“For us, offensively,” Bradley explained. “Houston, defensively. Tennessee, their defense was doing some good things. In Indy, obviously with a guy like Andrew Luck, their offense. I think you’re going to start to see these teams build complete teams where they have strength on offense and defense. With a team like Houston, they’re strong defensively and now they’ve got a quarterback building that offense with a guy like Lamar Miller and Hopkins on the perimeter. So I think you’re really going to start seeing this division really take a step.”

As Bradley mentioned, the Texans signed free agent running back Lamar Miller as well as Osweiler.  They are hoping that the pair can take their offense to respectability to go along with the league’s third-ranked defense from last year.

Jacksonville had the most money to spend out of anyone in free agency and spend they did.  They inked former Broncos defensive end Malik Jackson, former Browns safety Tashaun Gipson and former Giants cornerback Prince Amukamara to boost the defense.  Then they landed former Jets running back Chris Ivory and former Steelers left tackle Kelvin Beachum to upgrade an already explosive offense that boasts Bortles along with Pro Bowl wide receiver Allen Robinson and former Pro Bowl tight end Julius Thomas.

The Colts had their free agent spending spree before last season, and they are expected to contend with a healthy Luck.  They managed to finish .500 last year despite their franchise quarterback missing half the season.

Tennessee might be another year away from being a real contender as they finished with the league’s worst record last year.  Still, they will have a chance to rebuild a bad roster with the No. 1 overall pick in the draft, as well as a very high selection in each proceeding round.  If Marcus Mariota takes a similar step as Bortles did in Jacksonville last year, the Titans could be a dangerous team.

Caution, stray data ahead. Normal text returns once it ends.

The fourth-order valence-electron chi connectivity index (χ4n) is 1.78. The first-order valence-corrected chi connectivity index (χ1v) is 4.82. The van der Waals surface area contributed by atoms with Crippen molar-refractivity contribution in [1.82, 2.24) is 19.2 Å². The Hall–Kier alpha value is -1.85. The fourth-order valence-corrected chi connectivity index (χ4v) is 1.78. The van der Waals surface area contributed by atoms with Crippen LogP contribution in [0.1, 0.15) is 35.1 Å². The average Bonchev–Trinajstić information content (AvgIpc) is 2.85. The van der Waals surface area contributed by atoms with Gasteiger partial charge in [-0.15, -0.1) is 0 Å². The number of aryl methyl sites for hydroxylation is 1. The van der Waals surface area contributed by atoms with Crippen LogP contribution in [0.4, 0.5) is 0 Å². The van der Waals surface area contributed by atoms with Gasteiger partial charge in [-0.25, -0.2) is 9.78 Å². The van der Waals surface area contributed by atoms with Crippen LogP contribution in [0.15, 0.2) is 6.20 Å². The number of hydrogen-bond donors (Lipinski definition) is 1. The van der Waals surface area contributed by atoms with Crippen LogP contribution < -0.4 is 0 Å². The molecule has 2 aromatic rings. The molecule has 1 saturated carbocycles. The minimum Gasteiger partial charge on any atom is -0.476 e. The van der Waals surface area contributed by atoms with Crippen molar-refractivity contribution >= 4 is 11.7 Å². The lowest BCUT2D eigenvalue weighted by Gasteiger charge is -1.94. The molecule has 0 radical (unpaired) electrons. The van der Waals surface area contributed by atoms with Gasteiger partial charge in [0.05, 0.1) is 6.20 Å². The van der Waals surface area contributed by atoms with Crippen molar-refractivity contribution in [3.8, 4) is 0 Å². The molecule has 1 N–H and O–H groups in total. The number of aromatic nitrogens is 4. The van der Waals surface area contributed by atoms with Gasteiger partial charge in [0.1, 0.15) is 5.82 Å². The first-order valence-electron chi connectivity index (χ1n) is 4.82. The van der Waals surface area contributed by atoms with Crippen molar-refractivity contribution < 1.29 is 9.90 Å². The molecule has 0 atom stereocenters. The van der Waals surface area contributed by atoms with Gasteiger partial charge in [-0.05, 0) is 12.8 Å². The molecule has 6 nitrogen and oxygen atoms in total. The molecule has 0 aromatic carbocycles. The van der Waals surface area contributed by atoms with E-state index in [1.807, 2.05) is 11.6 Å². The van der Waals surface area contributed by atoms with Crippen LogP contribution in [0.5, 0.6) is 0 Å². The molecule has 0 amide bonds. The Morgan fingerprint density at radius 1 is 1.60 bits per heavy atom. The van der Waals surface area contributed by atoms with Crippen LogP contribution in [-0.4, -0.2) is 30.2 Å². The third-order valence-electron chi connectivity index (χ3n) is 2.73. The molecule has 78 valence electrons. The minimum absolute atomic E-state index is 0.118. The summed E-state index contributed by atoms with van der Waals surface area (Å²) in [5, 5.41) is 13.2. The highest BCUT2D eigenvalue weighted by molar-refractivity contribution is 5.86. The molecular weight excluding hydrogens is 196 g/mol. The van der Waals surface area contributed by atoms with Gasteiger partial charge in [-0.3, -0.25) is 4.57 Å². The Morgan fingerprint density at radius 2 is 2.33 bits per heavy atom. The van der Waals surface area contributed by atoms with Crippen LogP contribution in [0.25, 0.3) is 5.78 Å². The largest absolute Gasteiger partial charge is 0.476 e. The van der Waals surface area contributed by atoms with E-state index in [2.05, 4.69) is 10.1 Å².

“The mobility factor is rare, his ability to extend plays,’’ Los Angeles Rams head coach Jeff Fisher said of Mariota. “But also his ability to win with his arm. He is smart, he processes. It will be a big step for him from Year 1 to Year 2, and I think fans can look forward to that.”

As we know, spending a great amount in free agency doesn’t guarantee you much in terms of wins.  We’ve seen Miami, Cleveland, Washington and even Indianapolis bust out over the years after major spending sprees.

“Yes, you can have gratification but we haven’t won a game yet,” Jaguars owner Shad Khan said after being asked about all of the media praise for the team’s offseason. “All the signs are obviously pointing in the right direction. It should give us the confidence but definitely a cause for optimism.”

The AFC South hasn’t accomplished much of anything as of yet, but it appears that 2016 will be the year that the division goes from laughing stock to legitimate contender.

About Charlie Bernstein

Charlie Bernstein

Charlie Bernstein is the managing football editor for Football Insiders and has covered the NFL for over a decade.  Charlie has hosted drive time radio for NBC and ESPN affiliates in different markets around the country, along with being an NFL correspondent for ESPN Radio and WFAN.  He has been featured on the NFL Network as well as Sirius/XM NFL Radio and has been published on Fox Sports, Sports Illustrated, ESPN as well as numerous other publications.